Maine Food Cruises – Veggies and Greens, Oh My!

One of the many questions I get from folks in the cooking realm is what to do with all the veggies that come for their CSAs.  Now that Community Supported Agriculture has taken parts of our country by storm, the questions keep coming.  Among them are… What else can I do with my kale?  How do I use up that ugly kohlrabi that keeps turning up in my box?  Is there a way to combine all of these veggies in a meal or dish?


On our Maine Gourmet Food Cruises we talk about how to combine veggies, what to do to make them interesting, and how to preserve them if you just have too darn much to use in a week’s time.

Vegetable Tip:  To keep lettuce and greens longer in the refrigerator, wash the lettuce and remove every bit of water that you can and then layer the leaves with a dish towel or paper towel.  Store in a large tub with a lid or in a resealable plastic bag.  I’ve used this technique on long, at sea adventures, on the Riggin and in my home kitchen to great effect.  Another way to preserve hearty greens is to clean and dry them, ribs removed.  Once they are dry, coat them in a thin layer of olive oil.  They will last for at least a week and a half in the refrigerator.

Thinking about greens galore and our next Maine Food Cruise, July 6 to 9!


On a Boat, It’s Not Always Perfect, But It Is Just Right

I traded swanky, landscaped, plated meals for the pine-studded coast liberally sprinkled with lichen-covered granite and a sea that is ever changing from a smokey charcoal to deep forest green.  My kitchen (galley) is outside and instead of being enclosed by four greasy walls lined with pots, pans and stainless equipment, I have pine tables, a cast iron wood stove and the smell of wood smoke.  My skin has the kiss of the sun, rather than the pasty white of someone who works indoors, even in the summer.

However, as a chef, there are a few things that occasionally ding my pride.  I’m a big girl, also an enthusiastic, optimistic one, so the moment doesn’t last long.  But I cook  on a boat all summer long and there are a number of situations that take priority over the visual attractiveness of my culinary hard work.  Sometimes my food doesn’t look perfect and it bothers me.

For example, the reason this salad has so many apples on it is not that Cassie, my assistant cook, got crazy with the apples, although this is not out of the question.  No, the true reason is that salad greens unprotected, literally, blow away with the first step on deck.  We feed the fish, not our guests.IMG_7753-001a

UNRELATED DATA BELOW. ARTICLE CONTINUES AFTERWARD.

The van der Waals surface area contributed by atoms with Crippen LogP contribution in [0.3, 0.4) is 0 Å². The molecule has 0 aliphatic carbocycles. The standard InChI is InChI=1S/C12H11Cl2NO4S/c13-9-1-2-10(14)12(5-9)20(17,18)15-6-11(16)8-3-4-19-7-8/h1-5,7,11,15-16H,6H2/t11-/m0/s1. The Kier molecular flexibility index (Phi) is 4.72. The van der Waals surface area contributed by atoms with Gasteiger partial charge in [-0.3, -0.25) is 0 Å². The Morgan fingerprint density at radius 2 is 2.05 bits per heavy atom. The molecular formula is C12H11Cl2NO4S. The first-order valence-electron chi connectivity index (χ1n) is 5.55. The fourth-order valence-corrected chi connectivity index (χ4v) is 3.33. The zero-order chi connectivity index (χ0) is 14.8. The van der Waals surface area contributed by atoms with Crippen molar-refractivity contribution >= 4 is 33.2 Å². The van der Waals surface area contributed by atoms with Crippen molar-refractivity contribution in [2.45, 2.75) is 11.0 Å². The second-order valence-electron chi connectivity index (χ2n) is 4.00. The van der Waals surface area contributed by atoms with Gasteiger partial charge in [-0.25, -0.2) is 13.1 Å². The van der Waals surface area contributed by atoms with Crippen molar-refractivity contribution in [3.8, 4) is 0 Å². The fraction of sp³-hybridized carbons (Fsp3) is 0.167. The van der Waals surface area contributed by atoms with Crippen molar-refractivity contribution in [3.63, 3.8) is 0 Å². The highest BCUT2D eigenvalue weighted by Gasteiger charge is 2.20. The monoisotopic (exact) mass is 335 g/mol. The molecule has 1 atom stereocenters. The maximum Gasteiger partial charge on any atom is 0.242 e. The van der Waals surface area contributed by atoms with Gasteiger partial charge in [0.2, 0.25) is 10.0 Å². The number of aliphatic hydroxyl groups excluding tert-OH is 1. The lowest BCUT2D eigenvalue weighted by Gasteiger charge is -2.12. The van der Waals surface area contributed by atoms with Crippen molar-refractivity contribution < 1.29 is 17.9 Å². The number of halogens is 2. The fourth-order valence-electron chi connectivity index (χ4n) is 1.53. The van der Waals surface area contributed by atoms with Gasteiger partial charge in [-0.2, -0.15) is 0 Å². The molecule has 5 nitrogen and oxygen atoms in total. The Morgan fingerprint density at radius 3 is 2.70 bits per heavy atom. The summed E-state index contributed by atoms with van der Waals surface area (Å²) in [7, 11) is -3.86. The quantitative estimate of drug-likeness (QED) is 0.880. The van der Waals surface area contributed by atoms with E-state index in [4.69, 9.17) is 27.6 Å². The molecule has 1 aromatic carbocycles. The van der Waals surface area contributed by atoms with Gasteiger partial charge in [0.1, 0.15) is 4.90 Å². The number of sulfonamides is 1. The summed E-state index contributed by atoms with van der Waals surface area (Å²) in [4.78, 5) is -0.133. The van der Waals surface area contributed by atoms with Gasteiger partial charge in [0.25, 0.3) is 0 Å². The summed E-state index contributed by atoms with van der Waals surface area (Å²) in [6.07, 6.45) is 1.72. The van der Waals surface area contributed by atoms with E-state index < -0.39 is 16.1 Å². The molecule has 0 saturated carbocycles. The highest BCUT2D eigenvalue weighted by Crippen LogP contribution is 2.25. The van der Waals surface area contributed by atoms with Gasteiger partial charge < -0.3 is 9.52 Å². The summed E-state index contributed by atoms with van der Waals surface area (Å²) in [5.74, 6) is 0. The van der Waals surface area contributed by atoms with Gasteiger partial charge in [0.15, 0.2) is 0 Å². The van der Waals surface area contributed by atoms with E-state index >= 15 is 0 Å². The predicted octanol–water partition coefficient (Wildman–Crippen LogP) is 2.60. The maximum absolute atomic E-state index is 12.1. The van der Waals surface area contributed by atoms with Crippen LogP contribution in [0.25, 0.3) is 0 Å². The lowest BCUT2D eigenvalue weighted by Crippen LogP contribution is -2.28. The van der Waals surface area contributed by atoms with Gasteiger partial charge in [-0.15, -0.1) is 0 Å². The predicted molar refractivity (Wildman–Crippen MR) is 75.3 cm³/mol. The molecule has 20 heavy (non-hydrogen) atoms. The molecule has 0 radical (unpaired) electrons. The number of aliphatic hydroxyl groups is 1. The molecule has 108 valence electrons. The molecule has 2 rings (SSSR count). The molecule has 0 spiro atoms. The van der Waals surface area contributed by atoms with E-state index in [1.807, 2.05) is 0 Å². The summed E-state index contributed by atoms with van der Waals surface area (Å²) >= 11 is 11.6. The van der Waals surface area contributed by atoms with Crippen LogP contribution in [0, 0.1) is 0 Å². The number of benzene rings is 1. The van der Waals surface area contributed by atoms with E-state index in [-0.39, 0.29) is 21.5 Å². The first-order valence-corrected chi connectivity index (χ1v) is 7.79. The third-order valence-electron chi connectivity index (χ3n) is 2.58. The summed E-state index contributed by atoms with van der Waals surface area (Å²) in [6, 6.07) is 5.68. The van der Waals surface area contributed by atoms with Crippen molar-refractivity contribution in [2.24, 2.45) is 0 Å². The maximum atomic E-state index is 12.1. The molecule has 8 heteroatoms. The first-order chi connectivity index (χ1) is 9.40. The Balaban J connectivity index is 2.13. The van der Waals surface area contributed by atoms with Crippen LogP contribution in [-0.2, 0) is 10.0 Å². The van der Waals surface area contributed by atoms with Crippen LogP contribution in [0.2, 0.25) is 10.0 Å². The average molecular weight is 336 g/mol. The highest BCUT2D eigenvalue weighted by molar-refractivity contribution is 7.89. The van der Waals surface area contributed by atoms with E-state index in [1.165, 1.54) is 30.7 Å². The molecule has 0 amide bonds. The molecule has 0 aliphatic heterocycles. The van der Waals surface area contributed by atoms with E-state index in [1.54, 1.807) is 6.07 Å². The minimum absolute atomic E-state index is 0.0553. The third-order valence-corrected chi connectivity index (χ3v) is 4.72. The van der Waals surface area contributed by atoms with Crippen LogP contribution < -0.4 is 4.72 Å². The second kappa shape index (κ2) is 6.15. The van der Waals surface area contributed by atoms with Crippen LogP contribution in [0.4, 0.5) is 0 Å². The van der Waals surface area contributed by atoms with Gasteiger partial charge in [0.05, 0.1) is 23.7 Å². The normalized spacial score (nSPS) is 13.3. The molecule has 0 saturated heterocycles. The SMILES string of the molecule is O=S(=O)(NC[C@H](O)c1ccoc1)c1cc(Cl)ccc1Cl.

I love the look of micro-greens.  Do I ever use these delicate beauties?  No.  I would be the only one to see them.  See the blowing away reference above.

Also, the nature of my galley and the space available on any boat dictates that I serve family style.  I don’t have space to plate up 30 dinners in my galley.  Which means that sometimes my food is served in the pan in which it was cooked.  Again, there is a rustic simplicity, and dare I say beauty, to this look.  But no, beauty is not the word.  Practical, useful, convenient, expedient, safe, frugal.  These are the words I would use to describe my pans, but I tell you, a girl who wants to look pretty does NOT want to use these words and neither does the girl, who is the chef, who wants her food to look pretty.

The menu for lunch on the day these photos were taken was:

Local Porcini and Broccoli Leaf Mac n Cheese, Roasted Veggie and Local Italian Sausage Mac n Cheese, Garlic Knots, Apple, Walnut, Raisin Garden Greens Salad, Dijon and Champagne Vinaigrette and an Apricot Orange Pound Cake


It sounds wonderful, doesn’t it?  And then I look at these photos and I’m sad that they don’t do it justice.  I remember this meal and I loved the Porcini and Broccoli Leaf Mac n Cheese… There was nothing left of this meal.  But the look of it?  The pans are …  Hmm.

Ah well, at heart I am both creative, practical, artistic, and frugal.  It turns out that my food on this beautiful boat we sail, meandering along the breathtaking Maine Coast, has the exact qualities of both me and of Maine.  I’d rather be right where I am – in my outdoor kitchen, creating honest food that fits it’s place perfectly.

Just accepting what is

All Hail Kale – Kale is King!